The Buyer's Persona.

The first step on the inbound-marketing journey.

Created with โค by Michael for Praelexis, as an experiment in narrative knowledge sharing.

Scroll to start! ๐Ÿ‘‡

It all starts with a Buyer's Persona ๐ŸŽญ

A buyer persona is a semi-fictional representation of your ideal customer based on market research and real data about your existing customers.

Leave no stone unturned โ›ฐ๏ธ

Consider things like...

  • Demographics ๐Ÿ‘ถ ๐Ÿ‘ด โ™€ โ™‚
  • Behaviour patterns ๐Ÿ“ˆ ๐Ÿ“Š
  • Motivations ๐Ÿƒโ€โ™€๏ธ๐Ÿƒโ€โ™‚
  • Goals ๐ŸŽฏ

We want to focus on customers that we consider "qualified", and to guide our product development and marketing approach to appeal to these idealized customers.

We use these personas to plan and create content and messaging that appeals to our idealized audience. We then personalize marketing to each persona.

With personas, it's all about the detail. ๐Ÿ•ต๏ธ

๐Ÿ“š Do more than Googling

We must include not only market research, but insights from our actual customers as well.

This means we must go through our list of contacts and customers for trends, use forms on our website that capture persona information, interview our current customers and reach out to our prospects. โ˜Ž๏ธ

We need to do everything we can to gather information on who our ideal customer is.

We need to deeply understand them.

How do they think? ๐Ÿค”

What keeps them up at night? ๐Ÿ˜ด

What does a home-run look like to them? ๐ŸŒญ

And, most importantly...

What do they need to do? ๐Ÿ’ช

Customers tend to buy products and services to get a job done, not just for the sake of the product or service.

This concept helps us to dig deep into the motivation of our ideal customers, and gets to the root of what their concerns are.

We call this Jobs-be-done๐Ÿ”ฅ

and it helps us describe demand*.

* Note, it doesn't telling us anything about what we should do. Just what the customer's desireable outcome is and what's stopping them from achieving it.

In other words...

A. There is a current ๐Ÿ˜Ÿ way of doing work.
B. There is a desired ๐Ÿ˜„ way of doing work.

Constraints block you from going from A --> B.

These constraints are the Jobs-to-be-done.

"What do I need to achieve in order to reach my desired state?"

(I was tempted to make a Kubernetes joke here)

We define these "Jobs-to-be-done" in the form of a Job Story.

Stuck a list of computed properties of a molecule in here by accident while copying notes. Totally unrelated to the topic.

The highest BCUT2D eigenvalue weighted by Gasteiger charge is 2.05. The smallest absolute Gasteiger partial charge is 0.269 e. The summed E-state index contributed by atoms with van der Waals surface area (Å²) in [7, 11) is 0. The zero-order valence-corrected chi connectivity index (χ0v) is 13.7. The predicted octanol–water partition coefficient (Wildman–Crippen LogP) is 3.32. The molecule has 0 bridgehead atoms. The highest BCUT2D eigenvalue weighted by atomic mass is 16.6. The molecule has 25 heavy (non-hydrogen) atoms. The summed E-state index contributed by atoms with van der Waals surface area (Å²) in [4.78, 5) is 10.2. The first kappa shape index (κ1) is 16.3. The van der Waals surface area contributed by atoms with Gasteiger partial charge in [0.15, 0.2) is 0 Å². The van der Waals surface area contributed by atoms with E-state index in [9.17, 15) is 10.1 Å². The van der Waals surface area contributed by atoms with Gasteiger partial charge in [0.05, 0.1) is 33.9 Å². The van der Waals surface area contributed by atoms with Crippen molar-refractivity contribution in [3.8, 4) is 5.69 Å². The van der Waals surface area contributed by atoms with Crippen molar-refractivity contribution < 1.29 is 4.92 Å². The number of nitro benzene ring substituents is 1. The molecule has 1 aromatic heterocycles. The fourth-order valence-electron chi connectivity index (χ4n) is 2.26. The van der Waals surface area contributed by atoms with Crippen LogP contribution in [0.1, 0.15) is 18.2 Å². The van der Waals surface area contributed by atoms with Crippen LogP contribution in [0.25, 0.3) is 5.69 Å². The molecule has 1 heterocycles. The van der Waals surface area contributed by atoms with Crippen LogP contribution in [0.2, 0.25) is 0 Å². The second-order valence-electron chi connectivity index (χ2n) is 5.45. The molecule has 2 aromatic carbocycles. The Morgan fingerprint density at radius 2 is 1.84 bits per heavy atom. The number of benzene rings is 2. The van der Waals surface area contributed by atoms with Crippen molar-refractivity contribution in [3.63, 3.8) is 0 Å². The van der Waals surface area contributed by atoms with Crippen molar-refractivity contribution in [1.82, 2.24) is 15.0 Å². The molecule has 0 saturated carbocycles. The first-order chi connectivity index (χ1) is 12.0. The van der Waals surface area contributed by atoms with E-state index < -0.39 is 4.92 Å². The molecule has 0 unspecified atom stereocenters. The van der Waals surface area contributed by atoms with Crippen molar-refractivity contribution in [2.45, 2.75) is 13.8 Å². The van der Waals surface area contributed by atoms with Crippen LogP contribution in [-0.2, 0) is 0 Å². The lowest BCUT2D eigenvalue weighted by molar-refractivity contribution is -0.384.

A Job Story is a process a customer goes through when they attempt to change thier existing life-situation into a better one.

Anatomy of a Job Story โค ๐Ÿง 

When _____, (situation)
I want to _____, (motivation)
so I can _____. (expected outcome)

๐Ÿค“ Fill in the blank.

Dรฉjร  vu? ๐Ÿค”

"Ah-hah!" I hear you cry, "I've written User Stories before! This is the same thing, right?"

"... Right?" ๐Ÿ˜‰

Well... not quite. ๐Ÿคฏ

You see, "User Stories" set out to describe tasks that a persona needs to be completable, but they don't explicitly describe the underlying motivation for progression to a more desirable state.

Instead, Job Stories give us a much tighter coupling between context and causality.

๐Ÿคจ It's a subtle difference, and worthwhile stopping for a moment and pondering the difference in intention between a Job Story and a User Story if you're used to writing the latter (like me!).

Here's a link to a blog post if you want to learn more.

La La Land?

If this is too "artsy-fartsy" ๐ŸŽจ for you, don't ponder too much ๐Ÿ™ƒ. All we want to understand are the customer's motivations for altering their current state to their desired state, and what is stopping them from doing so.

Back to Buyer Personas ๐ŸŽญ

So, Buyer Personas humanize our customers and describe the emotional experience of having the needs and wants of an individual, by taking into account their demographics, social and physical environment, pain points, challenges, dreams, nightmares, thought process, quirks, mood swings, eccentricities, etc.

And we couple these personas with Jobs-to-be-done, that deal with the customer's current and desired state, and the obstacles blocking their way.

All together now! ๐Ÿค

Without a persona, Jobs-to-be-done lack all of the context of who the customer is and what appeals to them.

Without a Job-to-be-done, a persona doesn't tell us anything about the customer's desired outcomes or their motivation.

I'm convinced -- what now?

How do I create these Buyer Personas anyway?

Glad you asked ๐Ÿ˜‡.

The best place to start is at the start โœจ

Hubspot recommends following this process:

  • Look through our database of contacts ๐Ÿง‘โ€๐Ÿ’ป for trends about how our customers find and consume our content
  • Use form fields on our website ๐ŸŒ to capture persona information when users sign up or give us their email.
  • Get feedback from Sales (Business, in our case) ๐Ÿ‘” on the leads they interact with the most. Can we make generalizations about our happiest customers?
  • Interview ๐ŸŽค our existing customers!

Hubspot has these great templates for Buyer Personas. I've uploaded them to our Drive for us to use.

Step by step ๐Ÿฐ

With our Buyer Personas ๐ŸŽญ defined, the next step is to define each persona's Jobs-to-be-done.

But we've covered that already ๐Ÿ˜‰, so let's not get into it again here.

When _____, (situation)
I want to _____, (motivation)
So I can _____. (expected outcome)

Et voilร โ€ฏ! ๐Ÿฅ‚

That's it for this whirlwind tour of Buyer Personas and Jobs-to-be-done!

Of course...

This journey will still continue... ๐Ÿค 

At some point we're going to need define a Buyer's Journey too...

But not today. ๐Ÿ˜ด

But hopefully soon. ๐Ÿ˜‡

Thanks for scrolling with me today, and I'll see you next time.